We have fabricated the complicated two-dimensional subwave-length microstructures induced by the femtosecond vector light fields on silicon. The fabricated microstructures have the interval between two ripples in microstructures to be around 670–690 nm and the depth of the grooves to be about 300 nm when the pulse fluence of 0.26 J/cm2 is slightly higher than the ablated threshold of 0.2 J/cm2 for silicon under the irradiation of 100 pulses. The ripples are always perpendicular to the direction of the locally linear polarization. The designable spatial structure of polarization of the femtosecond vector light field can be used to manipulate the fabricated microstructure.
© 2011 OSA
The interaction of light with matter is always a paramount issue, in particular, since the invention of laser. The interaction of light with matter has resulted in many novel effects or phenomena, which promote the development of science and technology. Most of the works related to the traditional scalar laser fields with the spatially homogeneous states of polarization. Polarization as a fundamental nature of light and an additional controlling freedom has been used to create the vector light fields with spatially inhomogeneous states of polarization [1–4]. Due to the unique features [5–9], the vector light fields offer an opportunity and possibility for expending functionality of the existing photonic/optical techniques and systems and for developing novel applications in various realms.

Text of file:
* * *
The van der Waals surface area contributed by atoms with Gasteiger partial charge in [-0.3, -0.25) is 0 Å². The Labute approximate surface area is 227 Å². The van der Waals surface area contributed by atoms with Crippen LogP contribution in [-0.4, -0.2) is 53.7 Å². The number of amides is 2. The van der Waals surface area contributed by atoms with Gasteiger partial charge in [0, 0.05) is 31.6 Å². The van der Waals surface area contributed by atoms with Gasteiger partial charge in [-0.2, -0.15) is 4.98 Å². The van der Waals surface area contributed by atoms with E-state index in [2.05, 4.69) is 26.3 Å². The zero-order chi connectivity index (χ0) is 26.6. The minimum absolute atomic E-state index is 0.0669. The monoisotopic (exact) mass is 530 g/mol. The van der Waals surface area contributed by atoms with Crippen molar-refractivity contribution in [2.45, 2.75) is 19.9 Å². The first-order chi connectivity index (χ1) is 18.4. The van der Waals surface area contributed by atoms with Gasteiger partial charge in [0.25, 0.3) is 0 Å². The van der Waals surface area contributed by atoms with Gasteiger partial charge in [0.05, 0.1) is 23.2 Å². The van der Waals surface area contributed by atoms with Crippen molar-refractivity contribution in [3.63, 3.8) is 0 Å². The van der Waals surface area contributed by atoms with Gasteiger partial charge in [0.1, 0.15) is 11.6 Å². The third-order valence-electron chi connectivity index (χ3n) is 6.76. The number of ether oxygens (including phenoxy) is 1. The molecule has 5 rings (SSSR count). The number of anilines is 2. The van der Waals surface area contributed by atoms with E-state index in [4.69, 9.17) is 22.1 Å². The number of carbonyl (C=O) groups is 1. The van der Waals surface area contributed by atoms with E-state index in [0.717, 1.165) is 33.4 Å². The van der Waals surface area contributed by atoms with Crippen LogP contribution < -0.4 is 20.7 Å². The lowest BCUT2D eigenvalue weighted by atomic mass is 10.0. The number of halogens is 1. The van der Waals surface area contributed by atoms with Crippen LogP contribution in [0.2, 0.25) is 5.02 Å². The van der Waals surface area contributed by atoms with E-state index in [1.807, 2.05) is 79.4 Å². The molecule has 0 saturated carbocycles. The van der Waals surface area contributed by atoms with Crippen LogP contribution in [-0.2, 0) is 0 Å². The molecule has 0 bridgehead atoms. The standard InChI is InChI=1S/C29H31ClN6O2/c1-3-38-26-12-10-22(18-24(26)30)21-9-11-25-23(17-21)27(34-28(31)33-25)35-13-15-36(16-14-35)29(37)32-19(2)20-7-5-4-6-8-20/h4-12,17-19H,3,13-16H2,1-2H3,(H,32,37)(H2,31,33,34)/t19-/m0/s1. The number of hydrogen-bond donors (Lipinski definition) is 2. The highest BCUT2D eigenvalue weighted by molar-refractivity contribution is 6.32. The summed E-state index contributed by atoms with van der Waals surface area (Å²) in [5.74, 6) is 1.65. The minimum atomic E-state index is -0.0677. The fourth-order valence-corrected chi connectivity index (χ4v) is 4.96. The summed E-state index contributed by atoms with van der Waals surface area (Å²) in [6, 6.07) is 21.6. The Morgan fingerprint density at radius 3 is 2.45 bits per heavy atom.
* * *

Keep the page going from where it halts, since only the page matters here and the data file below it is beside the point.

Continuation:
On the other hand, the interaction of the femtosecond laser with matter produces many novel effects and applications, due to its ultrahigh intensity and ultrashort pulse duration. It is imaginable that based on the combination of ultrastrong and ultrashort advantages of the femtosecond laser and the manipulatable spatial distribution of states of polarization of the vector field, the interaction of femtosecond laser with matter will undoubtedly produces many novel effects and applications. The interaction of the single pulse with matter is only an intensity-dependent process and has no signature on the light polarization whereas, the interaction behavior of multiple pulses with some materials depends not only on the intensity but also the polarization of the light field .
Ultrashort pulse laser-induced periodic structures have been observed inside the various materials or at their surfaces, including insulators , semiconductors  and conductors . Such a kind of phenomena has been observed in the 150 fs–7 ns regime . During the past decade, the physical mechanism behind the phenomena of laser-induced periodic structure has gained remarkable attention [14–17]. The periods of the laser-induced periodic structures for the transparent materials are much shorter than the laser wavelength, which depends on the interference between the incident light field and the electric field of the bulk electron plasma wave . The laser-induced periodic structures formed at the surface of materials can be classified to two distinct types of low and high spatial frequency, under the illuminating condition of the multiple linearly polarized ultrashort pulses [18, 19].